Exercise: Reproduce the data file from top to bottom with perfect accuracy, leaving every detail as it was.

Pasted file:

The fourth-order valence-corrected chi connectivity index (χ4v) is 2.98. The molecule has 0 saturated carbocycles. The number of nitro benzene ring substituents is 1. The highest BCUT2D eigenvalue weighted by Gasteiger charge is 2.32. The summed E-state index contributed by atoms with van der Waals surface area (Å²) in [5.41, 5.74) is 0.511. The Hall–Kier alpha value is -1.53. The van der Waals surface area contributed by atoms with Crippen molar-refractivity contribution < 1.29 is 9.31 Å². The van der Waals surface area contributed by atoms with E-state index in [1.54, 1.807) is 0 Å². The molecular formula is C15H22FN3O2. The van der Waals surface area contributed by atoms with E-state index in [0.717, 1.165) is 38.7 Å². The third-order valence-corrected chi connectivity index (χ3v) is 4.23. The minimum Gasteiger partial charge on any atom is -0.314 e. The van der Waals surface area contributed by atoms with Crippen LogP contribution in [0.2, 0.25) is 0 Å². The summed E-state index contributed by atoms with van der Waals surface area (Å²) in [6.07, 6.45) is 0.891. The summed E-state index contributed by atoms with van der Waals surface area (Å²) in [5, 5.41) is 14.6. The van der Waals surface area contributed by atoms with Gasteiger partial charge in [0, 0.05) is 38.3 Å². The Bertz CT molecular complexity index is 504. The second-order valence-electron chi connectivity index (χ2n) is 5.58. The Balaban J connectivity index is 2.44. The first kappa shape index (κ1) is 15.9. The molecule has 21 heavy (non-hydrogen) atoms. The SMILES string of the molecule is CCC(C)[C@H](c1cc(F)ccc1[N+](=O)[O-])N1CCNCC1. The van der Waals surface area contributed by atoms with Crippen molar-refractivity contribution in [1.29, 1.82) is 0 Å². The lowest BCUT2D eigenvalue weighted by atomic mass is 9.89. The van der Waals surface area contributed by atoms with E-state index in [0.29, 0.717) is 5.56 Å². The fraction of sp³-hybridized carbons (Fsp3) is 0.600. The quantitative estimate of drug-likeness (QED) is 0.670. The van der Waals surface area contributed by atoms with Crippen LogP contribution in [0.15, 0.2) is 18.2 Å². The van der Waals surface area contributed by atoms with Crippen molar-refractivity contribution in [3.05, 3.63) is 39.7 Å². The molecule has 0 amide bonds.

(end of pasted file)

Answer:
The fourth-order valence-corrected chi connectivity index (χ4v) is 2.98. The molecule has 0 saturated carbocycles. The number of nitro benzene ring substituents is 1. The highest BCUT2D eigenvalue weighted by Gasteiger charge is 2.32. The summed E-state index contributed by atoms with van der Waals surface area (Å²) in [5.41, 5.74) is 0.511. The Hall–Kier alpha value is -1.53. The van der Waals surface area contributed by atoms with Crippen molar-refractivity contribution < 1.29 is 9.31 Å². The van der Waals surface area contributed by atoms with E-state index in [1.54, 1.807) is 0 Å². The molecular formula is C15H22FN3O2. The van der Waals surface area contributed by atoms with E-state index in [0.717, 1.165) is 38.7 Å². The third-order valence-corrected chi connectivity index (χ3v) is 4.23. The minimum Gasteiger partial charge on any atom is -0.314 e. The van der Waals surface area contributed by atoms with Crippen LogP contribution in [0.2, 0.25) is 0 Å². The summed E-state index contributed by atoms with van der Waals surface area (Å²) in [6.07, 6.45) is 0.891. The summed E-state index contributed by atoms with van der Waals surface area (Å²) in [5, 5.41) is 14.6. The van der Waals surface area contributed by atoms with Gasteiger partial charge in [0, 0.05) is 38.3 Å². The Bertz CT molecular complexity index is 504. The second-order valence-electron chi connectivity index (χ2n) is 5.58. The Balaban J connectivity index is 2.44. The first kappa shape index (κ1) is 15.9. The molecule has 21 heavy (non-hydrogen) atoms. The SMILES string of the molecule is CCC(C)[C@H](c1cc(F)ccc1[N+](=O)[O-])N1CCNCC1. The van der Waals surface area contributed by atoms with Crippen molar-refractivity contribution in [1.29, 1.82) is 0 Å². The lowest BCUT2D eigenvalue weighted by atomic mass is 9.89. The van der Waals surface area contributed by atoms with E-state index in [0.29, 0.717) is 5.56 Å². The fraction of sp³-hybridized carbons (Fsp3) is 0.600. The quantitative estimate of drug-likeness (QED) is 0.670. The van der Waals surface area contributed by atoms with Crippen LogP contribution in [0.15, 0.2) is 18.2 Å². The van der Waals surface area contributed by atoms with Crippen molar-refractivity contribution in [3.05, 3.63) is 39.7 Å². The molecule has 0 amide bonds.